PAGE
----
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Kenya: Resume/CV Guidelines

2017-01-26
by Goinglobal

In Kenya, applications for professional positions are written in English, unless there is a specific request for another language. Always proofread résumés carefully for typographical and grammatical errors. Do not rely solely on spellcheck program

Many organizations prefer online applications, and may or may not accept hard copies. It can be useful to set up an electronic signature, if possible. There are many tech-savvy individuals in Kenya, and a staff member in a cyber café or other organization that offers IT services will usually be able to assist with establishing a secure virtual signature.

An application, whether submitted online or by hard copy, will consist of a cover letter and a CV. It usually is not necessary to submit copies of certificates with an initial application, but if invited to an interview, it is important to have copies in case they are requested. Similarly, letters of recommendation and honors and awards should be mentioned in the CV, but not sent with the initial application. These should be taken to the interview, as well.

Begin your résumé with basic contact details (in general, a photo is not necessary), followed by a short summary of strengths and experience. New graduates should include educational details listed in reverse-chronological order; candidates with professional experience may include this at the end, after noting previous work positions. As with education, experience, both on CVs and résumés, is usually presented in reverse-chronological format, with the jobseeker’s most recent employment listed first. Most employers prefer this format rather than the functional format, which categorizes a worker’s experience by skill area.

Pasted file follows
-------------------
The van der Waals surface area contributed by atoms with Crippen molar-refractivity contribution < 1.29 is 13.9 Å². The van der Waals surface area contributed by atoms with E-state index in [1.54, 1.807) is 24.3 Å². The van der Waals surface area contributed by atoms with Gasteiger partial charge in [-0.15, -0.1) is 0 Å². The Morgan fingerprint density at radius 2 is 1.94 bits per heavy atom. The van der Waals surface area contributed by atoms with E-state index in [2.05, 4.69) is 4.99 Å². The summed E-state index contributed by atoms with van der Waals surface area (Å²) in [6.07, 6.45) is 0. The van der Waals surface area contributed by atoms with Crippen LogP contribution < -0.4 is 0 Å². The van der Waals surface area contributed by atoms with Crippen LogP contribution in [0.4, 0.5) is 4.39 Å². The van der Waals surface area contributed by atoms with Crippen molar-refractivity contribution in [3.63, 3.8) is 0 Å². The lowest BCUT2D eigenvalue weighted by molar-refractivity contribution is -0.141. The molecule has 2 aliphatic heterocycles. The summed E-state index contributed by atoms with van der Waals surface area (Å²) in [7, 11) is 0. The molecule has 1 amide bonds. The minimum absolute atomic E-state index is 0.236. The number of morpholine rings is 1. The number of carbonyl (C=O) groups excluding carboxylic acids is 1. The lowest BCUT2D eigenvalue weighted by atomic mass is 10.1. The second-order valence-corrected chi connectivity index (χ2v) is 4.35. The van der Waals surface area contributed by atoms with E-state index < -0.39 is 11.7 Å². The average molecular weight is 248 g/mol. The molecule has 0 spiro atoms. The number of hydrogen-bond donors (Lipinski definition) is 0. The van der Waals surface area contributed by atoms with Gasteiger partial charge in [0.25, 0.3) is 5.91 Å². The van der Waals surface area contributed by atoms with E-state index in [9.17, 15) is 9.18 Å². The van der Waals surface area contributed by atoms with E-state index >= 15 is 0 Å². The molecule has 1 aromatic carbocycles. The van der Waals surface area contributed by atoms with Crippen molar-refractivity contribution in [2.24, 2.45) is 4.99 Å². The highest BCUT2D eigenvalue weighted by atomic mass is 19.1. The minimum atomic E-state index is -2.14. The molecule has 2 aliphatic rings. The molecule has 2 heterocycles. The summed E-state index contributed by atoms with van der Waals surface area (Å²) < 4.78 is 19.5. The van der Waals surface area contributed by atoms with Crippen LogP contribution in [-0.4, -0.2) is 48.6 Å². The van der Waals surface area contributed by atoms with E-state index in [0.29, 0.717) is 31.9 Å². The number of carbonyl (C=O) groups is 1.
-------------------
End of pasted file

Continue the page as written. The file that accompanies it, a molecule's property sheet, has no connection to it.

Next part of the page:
Unlike the US, résumés submitted to employers in Kenya may be longer than two pages, and should include detailed descriptions of responsibilities and accomplishments. Usually, a résumé for a recent graduate is about two pages long, but a more experienced candidate may have a longer résumé.

Many development organizations — for example, the United States Agency for International Development (USAID), the World Bank (WB), the European Union (EU) and United Kingdom Department for International Development (DFID) — will have specific formats for the CV. These often can be found on the organization’s website.

While many development professionals have a long basic CV, it is usually necessary to select the information most relevant for the position, as there often is a maximum acceptable length — generally, three or four pages. It is critically important that you submit your CV in the correct format and of the correct length. For example, USAID provides clear directions stating which types of candidates require full CVs (usually for key personnel) and which require only a profile of a few paragraphs, about half a page total. The profile must be carefully written to convey the maximum amount of essential information in the fewest words.

A number of organizations do not acknowledge unsuccessful applications. While this can be frustrating for the applicant, it is a reflection of the fact there may be hundreds of applications for a single position.

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